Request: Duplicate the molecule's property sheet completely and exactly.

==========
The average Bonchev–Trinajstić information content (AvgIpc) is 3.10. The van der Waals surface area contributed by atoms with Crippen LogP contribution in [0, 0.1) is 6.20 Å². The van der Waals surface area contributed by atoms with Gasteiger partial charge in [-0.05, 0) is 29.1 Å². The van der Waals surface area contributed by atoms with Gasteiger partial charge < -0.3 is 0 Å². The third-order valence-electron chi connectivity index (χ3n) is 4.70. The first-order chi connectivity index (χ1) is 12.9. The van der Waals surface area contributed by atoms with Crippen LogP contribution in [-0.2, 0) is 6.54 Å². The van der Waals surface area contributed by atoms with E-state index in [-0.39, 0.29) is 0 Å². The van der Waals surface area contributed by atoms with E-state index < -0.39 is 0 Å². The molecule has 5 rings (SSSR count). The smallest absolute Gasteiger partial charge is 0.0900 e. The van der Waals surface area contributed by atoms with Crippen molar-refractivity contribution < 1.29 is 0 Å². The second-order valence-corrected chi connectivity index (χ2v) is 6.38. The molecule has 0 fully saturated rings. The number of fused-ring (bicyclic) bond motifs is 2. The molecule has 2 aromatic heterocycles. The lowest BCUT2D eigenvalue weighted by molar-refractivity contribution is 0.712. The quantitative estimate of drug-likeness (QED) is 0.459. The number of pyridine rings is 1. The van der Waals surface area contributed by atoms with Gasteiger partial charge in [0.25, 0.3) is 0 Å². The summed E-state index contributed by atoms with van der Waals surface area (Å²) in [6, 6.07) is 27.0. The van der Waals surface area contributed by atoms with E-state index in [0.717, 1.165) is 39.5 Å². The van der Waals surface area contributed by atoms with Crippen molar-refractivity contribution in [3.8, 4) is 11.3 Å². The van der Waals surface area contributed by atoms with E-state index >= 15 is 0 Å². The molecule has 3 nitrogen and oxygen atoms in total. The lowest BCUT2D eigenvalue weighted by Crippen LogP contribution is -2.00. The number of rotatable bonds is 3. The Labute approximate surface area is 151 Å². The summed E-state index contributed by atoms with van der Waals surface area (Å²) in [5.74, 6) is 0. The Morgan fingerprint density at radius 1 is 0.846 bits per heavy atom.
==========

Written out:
The average Bonchev–Trinajstić information content (AvgIpc) is 3.10. The van der Waals surface area contributed by atoms with Crippen LogP contribution in [0, 0.1) is 6.20 Å². The van der Waals surface area contributed by atoms with Gasteiger partial charge in [-0.05, 0) is 29.1 Å². The van der Waals surface area contributed by atoms with Gasteiger partial charge < -0.3 is 0 Å². The third-order valence-electron chi connectivity index (χ3n) is 4.70. The first-order chi connectivity index (χ1) is 12.9. The van der Waals surface area contributed by atoms with Crippen LogP contribution in [-0.2, 0) is 6.54 Å². The van der Waals surface area contributed by atoms with E-state index in [-0.39, 0.29) is 0 Å². The van der Waals surface area contributed by atoms with E-state index < -0.39 is 0 Å². The molecule has 5 rings (SSSR count). The smallest absolute Gasteiger partial charge is 0.0900 e. The van der Waals surface area contributed by atoms with Crippen molar-refractivity contribution < 1.29 is 0 Å². The second-order valence-corrected chi connectivity index (χ2v) is 6.38. The molecule has 0 fully saturated rings. The number of fused-ring (bicyclic) bond motifs is 2. The molecule has 2 aromatic heterocycles. The lowest BCUT2D eigenvalue weighted by molar-refractivity contribution is 0.712. The quantitative estimate of drug-likeness (QED) is 0.459. The number of pyridine rings is 1. The van der Waals surface area contributed by atoms with Gasteiger partial charge in [0.25, 0.3) is 0 Å². The summed E-state index contributed by atoms with van der Waals surface area (Å²) in [6, 6.07) is 27.0. The van der Waals surface area contributed by atoms with E-state index in [0.717, 1.165) is 39.5 Å². The van der Waals surface area contributed by atoms with Crippen molar-refractivity contribution in [3.8, 4) is 11.3 Å². The van der Waals surface area contributed by atoms with E-state index >= 15 is 0 Å². The molecule has 3 nitrogen and oxygen atoms in total. The lowest BCUT2D eigenvalue weighted by Crippen LogP contribution is -2.00. The number of rotatable bonds is 3. The Labute approximate surface area is 151 Å². The summed E-state index contributed by atoms with van der Waals surface area (Å²) in [5.74, 6) is 0. The Morgan fingerprint density at radius 1 is 0.846 bits per heavy atom.